Arne Domnerus with Gustaf Sjokvist – Antiphone Blues (1974/2015) [AcousticSounds DSD64]
Arne Domnerus with Gustaf Sjokvist – Antiphone Blues (1974/2015)
DSF Stereo DSD64/2.82MHz | Time – 38:02 minutes | 1,5 GB | Genre: Jazz, Classical
Official Digital Download – Source: AcousticSounds | Digital Booklet | © 2xHD
Recorded: 26 August 1974 in Spånga church, Sweden.
DSD file created from analog master.
Maestros Arne Domnerus (saxophone) & Gustaf Sjokvist (organ) play Classical and jazz/spiritual duets (several associated with Maestro Duke Ellington). Considered to be one of the best recordings of saxophone performance in decades. Arne Domnerus, a living legend, is at the height of his mastery of the instrument. The sonic excellence brings heartfelt emotion to a listener, regarded by some as ‘A record for life!’
Swedish-born saxophonist Arne Domnérus looms large in the annals of European jazz — his breakthrough performance at the Paris Jazz Fair of 1949 is widely cited as the tipping point of the Scandinavian bop movement. Born in Stockholm on December 20, 1924, Domnérus studied clarinet as a child and made his professional debut during the early ’40s, playing alto sax in popular dance bands led by Lulle Ellboj and Simon Brehm. By 1942 he led his own group and made his recorded debut in 1945, honing an urbane, sophisticated style that nevertheless possessed an urgency often absent from the cool, remote tone often associated with Swedish jazz. American icons Charlie Parker and Dizzy Gillespie were both in attendance for Domnérus 1949 Paris festival gig, a performance which served notice that players of European descent could offer their own authoritative interpretations of music largely considered an African-American phenomenon — Parker was so impressed that he signed Domnérus for the Scandinavian tour he mounted a year later. Throughout the ’50s Domnérus headlined the Stockholm jazz club Nalen, often appearing alongside trumpeter Rolf Ericson and baritone saxophonist Lars Gullin (who both turn up in the 1952 short film Arne Domnérus Spelar). Domnérus also joined Stockholm locals including pianist Bengt Hallberg for a landmark 1953 Swedish tour in support of American trumpeters Clifford Brown and Quincy Jones. From 1956 to 1965 Domnérus served as a member of Harry Arnold’s Swedish Radio Big Band, continuing on with its successor Radiojazzgruppen through 1978 — concurrently he wrote for television and films, most notably scoring 1966’s Nattlek, a film produced by Mai Zetterling and based on her own novel. Domnérus’ 1977 LP Jazz at the Pawnshop proved an unprecedented hit, selling more than half a million copies upon its original release — a year later, he returned with Duets for Duke, a collaboration with Hallberg that captures both men at the zenith of their artistry. While remaining true to his bop roots, Domnérus cited traditional Scandinavian folk music as a growing influence throughout the later chapters of his career, and from the ’70s on he regularly performed live in churches, inspired by Duke Ellington’s own sacred concerts. He also toured the U.S. and Japan, and recorded with American notables including Clark Terry, James Moody and Jimmy Rowles. After several years in poor health, Domnérus died in Stockholm on September 2, 2008 at the age of 83. –Artist Biography by Jason Ankeny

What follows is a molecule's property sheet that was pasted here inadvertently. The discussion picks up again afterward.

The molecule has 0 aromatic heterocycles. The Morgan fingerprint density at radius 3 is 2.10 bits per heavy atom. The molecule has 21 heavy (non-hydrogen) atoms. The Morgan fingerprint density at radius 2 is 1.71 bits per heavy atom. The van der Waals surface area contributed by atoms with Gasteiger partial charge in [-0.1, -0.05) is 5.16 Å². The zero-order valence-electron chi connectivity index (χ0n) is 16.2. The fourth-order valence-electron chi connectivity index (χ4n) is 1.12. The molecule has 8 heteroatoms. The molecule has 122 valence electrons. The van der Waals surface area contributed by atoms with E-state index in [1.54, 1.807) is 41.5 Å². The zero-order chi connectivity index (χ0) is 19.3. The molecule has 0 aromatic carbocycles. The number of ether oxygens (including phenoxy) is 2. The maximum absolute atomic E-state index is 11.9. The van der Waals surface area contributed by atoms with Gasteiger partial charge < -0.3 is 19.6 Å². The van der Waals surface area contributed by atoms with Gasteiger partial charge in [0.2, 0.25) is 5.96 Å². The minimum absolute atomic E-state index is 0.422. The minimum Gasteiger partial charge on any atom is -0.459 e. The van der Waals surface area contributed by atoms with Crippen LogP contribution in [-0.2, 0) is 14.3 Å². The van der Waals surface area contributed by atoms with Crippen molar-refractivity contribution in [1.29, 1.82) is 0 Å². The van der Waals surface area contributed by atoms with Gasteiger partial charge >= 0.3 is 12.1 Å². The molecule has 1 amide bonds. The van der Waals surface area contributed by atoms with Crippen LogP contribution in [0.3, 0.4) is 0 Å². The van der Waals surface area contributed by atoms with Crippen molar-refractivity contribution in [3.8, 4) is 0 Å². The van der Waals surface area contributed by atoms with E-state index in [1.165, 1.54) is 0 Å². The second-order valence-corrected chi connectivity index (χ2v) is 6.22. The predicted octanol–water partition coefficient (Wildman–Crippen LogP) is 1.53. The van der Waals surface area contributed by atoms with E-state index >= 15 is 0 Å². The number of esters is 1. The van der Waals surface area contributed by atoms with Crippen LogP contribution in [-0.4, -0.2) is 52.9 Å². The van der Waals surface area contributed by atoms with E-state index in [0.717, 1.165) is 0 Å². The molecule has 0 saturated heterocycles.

1 Almighty God 03:11
2 Nobody Knows the Trouble I’ve Seen 03:12
3 Sometimes I Feel Like a Motherless Child 02:30
4 Antiphone Blues 03:23
5 Jag vet en dejlig rosa 02:44
6 Kinderszenen (Scenes of Childhood), Op. 15: No. 7. Traumerei (Dreaming) (arr. B. Hallberg for saxophone and organ) 04:36
7 Come Sunday (arr. B. Hallberg for saxophone and organ) 04:38
8 Heaven 03:14
9 Entonigt klingar den lilla klockan 03:38
10 Den signade dag 03:50
11 Concerto in C Major, RV 443: II. Largo (arr. for saxophone and organ) 03:05
Arne Domnérus, Clarinet, Sax (Alto)
Gustaf Sjökvist, Organ
For the 2xHD transfer of this recording, the original 1/4”, 15 ips CCIR master tape was played on a Nagra-T modified with high-end tube playback electronics, wired with OCC silver cable from the playback head direct to a Telefunken EF806 tube. The Nagra T has one of the best transports ever made with four direct drive motors, two pinch rollers and a tape tension head. We did an analog transfer for each high-res sampling and A & B comparisons were made with the original LP, using the KRONOS turntable with a BLACK BEAUTY tone arm. 192kHz was done using Ayre QA9pro, DSD was done using dCS 905 and dCS Vivaldi clock, DXD 352.8kHz was done using dCS 905 and dCS Vivaldi clock, DSD2 was done using Ayre QA9pro.